On June 9, 2010 the Environmental Law Foundation, a nonprofit based in the Bay Area, filed Notices of Violation of California Proposition 65 Toxics Right to Know law, alleging that lead, a highly toxic chemical for children, was found in a variety of foods and drinks for children and babies.
The specific food categories included apple juice, grape juice, packaged pears and peaches (including baby food), and fruit cocktail. ELF purchased dozens of brands of juices and fruit products around California and sent them to an EPA-certified lab in Berkeley and testing results showed that many individual servings of apple juice, grape juice, packaged peaches and pears and fruit cocktail contained lead above the federal daily limit established by the U.S. Food and Drug Administration for young kids.
Many of the brands tested were popular organics. Plenty of products that were not organic were also found to contain unsafe levels of lead, but since I promote organics here, I’m just going to list the organic brands you may need to be concerned about…
- 365 Everyday Value Organic 100% Juice Concord Grapes
- Earth’s Best Organics Apple Juice
- Full Circle Organic Apple Juice
- O Organics Organic Grape Juice from concentrate
- O Organics Organic Unfiltered Apple Juice Not From Concentrate
- R.W. Knudsen Organic Just Concord
- Santa Cruz Organic Concord Grape Juice
- Trader Joe’s Certified Organic Apple Juice, pasteurized
- Trader Joe’s Concord Grape Juice made from fresh pressed organic concord grapes
The results were based on testing performed on 398 samples of 146 different branded products in the five categories noted above (apple juice, grape juice, packaged peaches and pears and fruit cocktail).
Why is lead in these products?
According to ELF and other sources, lead has been released into the environment for years from decades of lead-based pesticide application, use of leaded gasoline and lead paint, and burning of coal in power plants. The lead in the environment then can make its way into the food supply. However, ELF notes that not every food category does contain lead; even with the environmental leeching aspects at play.
For about 20 years ELF has fought for consumer protection from lead exposures in faucets and plumbing fixtures, drinking water, rental housing, playgrounds and most recently in the food supply. Through enforcing the law, ELF has learned two things: 1) when pressed to do so, companies can almost always reduce or eliminate lead from their products, and 2) because lead poses such a threat to public health, particularly children, we all have an obligation to reduce exposures wherever we can. ELF believes that the lead legacy in the food supply is fundamentally the result of shortsighted public health, energy, and food-safety policies.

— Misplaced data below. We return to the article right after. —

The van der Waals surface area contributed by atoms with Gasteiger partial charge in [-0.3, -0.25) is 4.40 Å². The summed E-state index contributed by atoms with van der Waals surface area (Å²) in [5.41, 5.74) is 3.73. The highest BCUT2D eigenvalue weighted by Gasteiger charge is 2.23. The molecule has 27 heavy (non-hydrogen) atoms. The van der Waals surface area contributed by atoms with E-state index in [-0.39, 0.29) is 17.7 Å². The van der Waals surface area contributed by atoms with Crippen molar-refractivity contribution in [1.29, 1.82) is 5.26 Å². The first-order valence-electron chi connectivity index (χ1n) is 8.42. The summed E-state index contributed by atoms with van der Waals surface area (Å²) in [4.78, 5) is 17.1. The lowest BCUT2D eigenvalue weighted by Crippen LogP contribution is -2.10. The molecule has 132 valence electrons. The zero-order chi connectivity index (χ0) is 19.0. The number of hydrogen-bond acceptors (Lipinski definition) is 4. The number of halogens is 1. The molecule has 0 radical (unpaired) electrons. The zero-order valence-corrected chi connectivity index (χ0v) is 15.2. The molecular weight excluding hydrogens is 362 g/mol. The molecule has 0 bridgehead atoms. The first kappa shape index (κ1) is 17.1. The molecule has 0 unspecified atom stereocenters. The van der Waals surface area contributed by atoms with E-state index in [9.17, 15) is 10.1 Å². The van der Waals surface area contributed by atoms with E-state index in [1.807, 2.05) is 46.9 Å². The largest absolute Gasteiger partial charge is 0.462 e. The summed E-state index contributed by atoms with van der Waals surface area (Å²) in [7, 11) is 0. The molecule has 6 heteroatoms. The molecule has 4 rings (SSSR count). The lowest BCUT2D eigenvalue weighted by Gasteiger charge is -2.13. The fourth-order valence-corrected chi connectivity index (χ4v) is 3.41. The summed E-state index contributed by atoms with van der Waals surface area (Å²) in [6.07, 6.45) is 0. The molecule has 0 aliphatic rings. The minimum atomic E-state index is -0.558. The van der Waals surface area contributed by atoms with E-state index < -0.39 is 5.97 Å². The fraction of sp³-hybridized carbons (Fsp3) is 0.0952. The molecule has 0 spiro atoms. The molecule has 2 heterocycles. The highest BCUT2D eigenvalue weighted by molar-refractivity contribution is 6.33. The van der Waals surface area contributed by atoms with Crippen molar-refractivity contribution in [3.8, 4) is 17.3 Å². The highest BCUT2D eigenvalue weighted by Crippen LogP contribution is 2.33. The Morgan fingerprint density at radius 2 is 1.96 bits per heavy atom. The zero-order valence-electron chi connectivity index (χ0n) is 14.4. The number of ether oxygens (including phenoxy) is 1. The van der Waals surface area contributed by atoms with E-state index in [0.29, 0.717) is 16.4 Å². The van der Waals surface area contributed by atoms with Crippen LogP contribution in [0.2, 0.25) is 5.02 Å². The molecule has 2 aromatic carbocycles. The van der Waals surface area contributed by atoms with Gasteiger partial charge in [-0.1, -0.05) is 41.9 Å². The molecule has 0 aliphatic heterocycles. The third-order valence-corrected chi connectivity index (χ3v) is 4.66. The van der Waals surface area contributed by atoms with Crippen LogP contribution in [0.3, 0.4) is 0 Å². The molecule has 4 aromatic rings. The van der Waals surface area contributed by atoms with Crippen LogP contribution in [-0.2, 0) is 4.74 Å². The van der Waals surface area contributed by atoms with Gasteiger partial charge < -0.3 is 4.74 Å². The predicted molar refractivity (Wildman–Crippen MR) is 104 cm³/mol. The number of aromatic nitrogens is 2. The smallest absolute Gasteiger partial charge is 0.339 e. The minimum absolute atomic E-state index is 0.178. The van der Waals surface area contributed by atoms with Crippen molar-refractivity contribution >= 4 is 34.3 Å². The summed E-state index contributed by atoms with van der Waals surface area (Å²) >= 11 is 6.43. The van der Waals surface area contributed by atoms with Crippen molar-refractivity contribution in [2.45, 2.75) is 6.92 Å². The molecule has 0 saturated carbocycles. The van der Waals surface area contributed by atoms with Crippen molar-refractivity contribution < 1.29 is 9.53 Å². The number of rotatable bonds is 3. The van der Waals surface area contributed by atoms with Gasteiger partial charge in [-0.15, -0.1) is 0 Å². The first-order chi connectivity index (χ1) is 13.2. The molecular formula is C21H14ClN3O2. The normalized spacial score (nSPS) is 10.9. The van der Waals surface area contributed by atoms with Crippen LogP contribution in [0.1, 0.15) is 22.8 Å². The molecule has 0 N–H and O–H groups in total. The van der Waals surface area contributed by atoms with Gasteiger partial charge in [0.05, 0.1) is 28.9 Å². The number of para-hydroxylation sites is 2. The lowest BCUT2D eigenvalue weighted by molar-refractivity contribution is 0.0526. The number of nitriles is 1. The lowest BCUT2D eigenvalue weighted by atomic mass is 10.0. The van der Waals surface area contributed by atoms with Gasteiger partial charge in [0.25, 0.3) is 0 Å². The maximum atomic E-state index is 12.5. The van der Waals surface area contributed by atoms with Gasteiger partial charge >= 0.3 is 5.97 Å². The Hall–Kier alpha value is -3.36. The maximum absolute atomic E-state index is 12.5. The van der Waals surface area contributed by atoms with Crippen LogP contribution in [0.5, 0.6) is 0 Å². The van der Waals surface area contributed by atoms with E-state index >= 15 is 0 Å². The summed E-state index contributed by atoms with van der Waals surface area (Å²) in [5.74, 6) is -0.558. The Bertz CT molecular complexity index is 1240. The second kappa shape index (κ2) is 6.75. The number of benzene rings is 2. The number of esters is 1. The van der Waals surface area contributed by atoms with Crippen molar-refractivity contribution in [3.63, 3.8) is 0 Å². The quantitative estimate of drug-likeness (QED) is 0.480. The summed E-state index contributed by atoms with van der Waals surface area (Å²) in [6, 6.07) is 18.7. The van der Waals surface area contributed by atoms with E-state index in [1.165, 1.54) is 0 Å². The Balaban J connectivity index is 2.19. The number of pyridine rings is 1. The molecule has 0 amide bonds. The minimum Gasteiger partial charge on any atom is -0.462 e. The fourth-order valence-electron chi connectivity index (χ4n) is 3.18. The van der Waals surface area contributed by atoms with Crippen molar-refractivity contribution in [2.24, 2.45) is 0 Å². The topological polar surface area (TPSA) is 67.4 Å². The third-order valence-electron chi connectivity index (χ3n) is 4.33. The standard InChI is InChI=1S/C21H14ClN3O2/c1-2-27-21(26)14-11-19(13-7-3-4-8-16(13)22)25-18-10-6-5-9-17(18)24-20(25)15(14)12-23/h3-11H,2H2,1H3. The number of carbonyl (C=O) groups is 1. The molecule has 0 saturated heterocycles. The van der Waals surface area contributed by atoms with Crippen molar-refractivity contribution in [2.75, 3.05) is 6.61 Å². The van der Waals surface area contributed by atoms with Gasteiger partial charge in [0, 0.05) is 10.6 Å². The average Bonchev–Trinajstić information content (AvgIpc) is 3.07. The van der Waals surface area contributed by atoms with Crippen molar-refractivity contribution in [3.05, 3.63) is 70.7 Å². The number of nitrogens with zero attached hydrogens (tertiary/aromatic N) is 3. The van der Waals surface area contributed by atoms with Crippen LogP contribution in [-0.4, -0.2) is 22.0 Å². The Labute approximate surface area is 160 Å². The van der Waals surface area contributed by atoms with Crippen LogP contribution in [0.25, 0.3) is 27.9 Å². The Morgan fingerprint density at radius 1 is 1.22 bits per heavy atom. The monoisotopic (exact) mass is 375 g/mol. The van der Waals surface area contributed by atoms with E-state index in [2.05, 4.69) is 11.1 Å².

David Schardt, a senior nutritionist at the Center for Science in the Public Interest, a consumer advocacy group that tracks food safety issues reviewed this issue over at NPR and told the news channel, “If you look at the apple juice as if there are some manufacturers who managed to avoid the lead entirely. And it would be interesting to find out how they’re managing to do that. Are they choosing different fruits, fruits from different farmers who have avoided lead contamination of their products? Or do their manufacturing processes, are they of such a kind that they avoid adding lead to the food that they’re processing?”
How dangerious is lead?
The FDA set the current federal limits for lead nearly two decades ago – which is appalling.
The American Academy of Pediatrics recommends to parents that there is no safe level of exposure to lead when it comes to children.
OSHA notes that lead exposure adversely affects numerous body systems and causes forms of health impairment and disease that arise after periods of exposure as short as days (acute exposure) or as long as several years (chronic exposure). Symptoms include loss of appetite, nausea, vomiting, stomach cramps, constipation, difficulty in sleeping, fatigue, moodiness, headache, joint or muscle aches, anemia, and decreased sexual drive. Long term (chronic) overexposure to lead may result in severe damage to the blood-forming, nervous, urinary, and reproductive systems.
The EPA has a long list of lead related health problems that are connected directly to babies and young children.
What the companies say:
I looked around and most companies accused of excess lead aren’t saying anything yet, although the NPR piece points to some companies saying they don’t have enough info or that they’ll be running some tests. I didn’t expect companies like Safeway to comment on their O Organics but did expect to see something about the issue up at Santa Cruz, who in spite of being owned by a major corporation (J. M. Smucker Company), I’ve been a fan of (my son loves their juice). I also expected to see something about this at Trader Joe’s and Earth’s Best – but no.
It’ll be interesting to see what companies will say and do with regards to this. Seriously, I’m getting to the point where I’m thinking we can’t trust anyone anymore to tell consumers what’s up. It’s like no one cares what toxins and chemicals are affecting our families. It’s so frustrating.